The idea that convinces Fischer most is that of a tightly bound, federal Europe. Fischer is a man of grand visions, and he tirelessly promotes that of a Europe from the Atlantic to the Urals, the Baltic to the Balkans, including Turkey, in which nations pool ever more of their sovereignty. Fischer believes that in their historic campaign to forge a united, democratic Europe, his European predecessors (including a long line of conservative German chancellors) located the silver bullet that would expunge the aggressive nationalisms that have in the past torn the continent apart. Serbia, Ukraine and Moldova should all one day belong to an EU of thirty-five or even forty member states. The very process of coaxing them along the path to Europe will democratize and stabilize these weak states. This Europe, he exhorts his Green colleagues, is the progressive challenge of the twenty-first century.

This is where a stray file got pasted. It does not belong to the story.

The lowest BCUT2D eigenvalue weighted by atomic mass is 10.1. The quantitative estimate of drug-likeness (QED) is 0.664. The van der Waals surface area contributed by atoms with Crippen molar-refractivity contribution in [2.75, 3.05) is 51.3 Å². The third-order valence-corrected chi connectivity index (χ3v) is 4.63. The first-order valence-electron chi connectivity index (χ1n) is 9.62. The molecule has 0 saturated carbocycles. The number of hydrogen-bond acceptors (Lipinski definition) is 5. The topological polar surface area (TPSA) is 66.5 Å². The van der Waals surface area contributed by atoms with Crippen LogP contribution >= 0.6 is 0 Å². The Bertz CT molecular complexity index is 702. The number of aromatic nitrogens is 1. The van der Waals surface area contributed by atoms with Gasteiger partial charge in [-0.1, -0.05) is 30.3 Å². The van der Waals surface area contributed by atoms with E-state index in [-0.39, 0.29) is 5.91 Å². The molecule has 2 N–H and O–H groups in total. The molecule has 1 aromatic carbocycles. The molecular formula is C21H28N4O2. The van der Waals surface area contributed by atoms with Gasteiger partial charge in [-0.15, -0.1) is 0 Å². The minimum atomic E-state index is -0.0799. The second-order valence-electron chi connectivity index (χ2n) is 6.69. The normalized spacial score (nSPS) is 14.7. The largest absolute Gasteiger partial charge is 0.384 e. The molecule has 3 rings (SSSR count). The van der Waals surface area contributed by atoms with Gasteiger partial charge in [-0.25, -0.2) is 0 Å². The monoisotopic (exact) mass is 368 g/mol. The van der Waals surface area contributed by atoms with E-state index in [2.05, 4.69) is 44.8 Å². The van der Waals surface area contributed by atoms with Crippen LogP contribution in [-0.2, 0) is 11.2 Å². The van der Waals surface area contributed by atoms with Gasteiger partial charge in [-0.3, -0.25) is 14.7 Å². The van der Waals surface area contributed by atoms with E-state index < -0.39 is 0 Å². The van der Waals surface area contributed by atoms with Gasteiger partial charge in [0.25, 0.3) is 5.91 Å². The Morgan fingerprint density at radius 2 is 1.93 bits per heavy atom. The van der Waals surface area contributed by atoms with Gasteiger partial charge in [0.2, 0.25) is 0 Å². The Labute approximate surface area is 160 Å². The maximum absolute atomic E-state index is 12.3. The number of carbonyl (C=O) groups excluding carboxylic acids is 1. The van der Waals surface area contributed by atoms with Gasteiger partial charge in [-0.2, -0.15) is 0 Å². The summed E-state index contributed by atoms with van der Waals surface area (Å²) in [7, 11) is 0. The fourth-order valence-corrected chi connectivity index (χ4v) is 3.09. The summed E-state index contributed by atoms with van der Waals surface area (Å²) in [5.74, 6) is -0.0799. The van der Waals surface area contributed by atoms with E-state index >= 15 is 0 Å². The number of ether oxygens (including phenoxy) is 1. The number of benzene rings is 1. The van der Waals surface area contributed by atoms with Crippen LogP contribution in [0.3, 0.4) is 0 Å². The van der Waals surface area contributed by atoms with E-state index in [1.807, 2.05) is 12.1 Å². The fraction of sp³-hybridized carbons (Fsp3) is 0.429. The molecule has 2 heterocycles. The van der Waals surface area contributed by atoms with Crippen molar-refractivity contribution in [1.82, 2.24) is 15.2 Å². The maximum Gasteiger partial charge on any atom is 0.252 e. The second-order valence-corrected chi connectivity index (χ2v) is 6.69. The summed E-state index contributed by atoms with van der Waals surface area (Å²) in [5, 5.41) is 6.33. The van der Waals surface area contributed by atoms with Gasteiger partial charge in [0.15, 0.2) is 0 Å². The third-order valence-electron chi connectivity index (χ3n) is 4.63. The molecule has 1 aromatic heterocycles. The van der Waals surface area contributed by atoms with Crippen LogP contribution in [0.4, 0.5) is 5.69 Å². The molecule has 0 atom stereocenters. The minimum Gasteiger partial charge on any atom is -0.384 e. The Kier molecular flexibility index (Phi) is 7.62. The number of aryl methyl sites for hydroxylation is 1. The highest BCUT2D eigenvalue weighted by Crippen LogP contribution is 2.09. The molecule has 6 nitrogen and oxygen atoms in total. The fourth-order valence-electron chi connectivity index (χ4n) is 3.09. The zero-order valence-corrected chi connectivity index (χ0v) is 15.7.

Moreover, in a globalized world, argues Fischer, Germany and France alone cannot afford the resources to tackle today’s global problems–like AIDS, terrorism, climate change, failed states, sex and drug trafficking, migration and globalization itself. The Balkan wars prompted the Europeans to accelerate development of joint foreign and security structures, with an EU foreign affairs chief and plans for a single command center and a multinational army. At the very least, Europe should be capable of managing crises and keeping the peace in its own backyard.

So committed is Fischer to the idea, he reportedly wants the job of EU foreign minister for himself one day. Although he is not first in line for the position, his wish became distinctly more palpable when at the Brussels summit in June EU leaders agreed upon a European Constitution, which, among other innovations, stipulated the creation of a European foreign minister with a diplomatic corps. Now, all twenty-five members have to ratify the deal.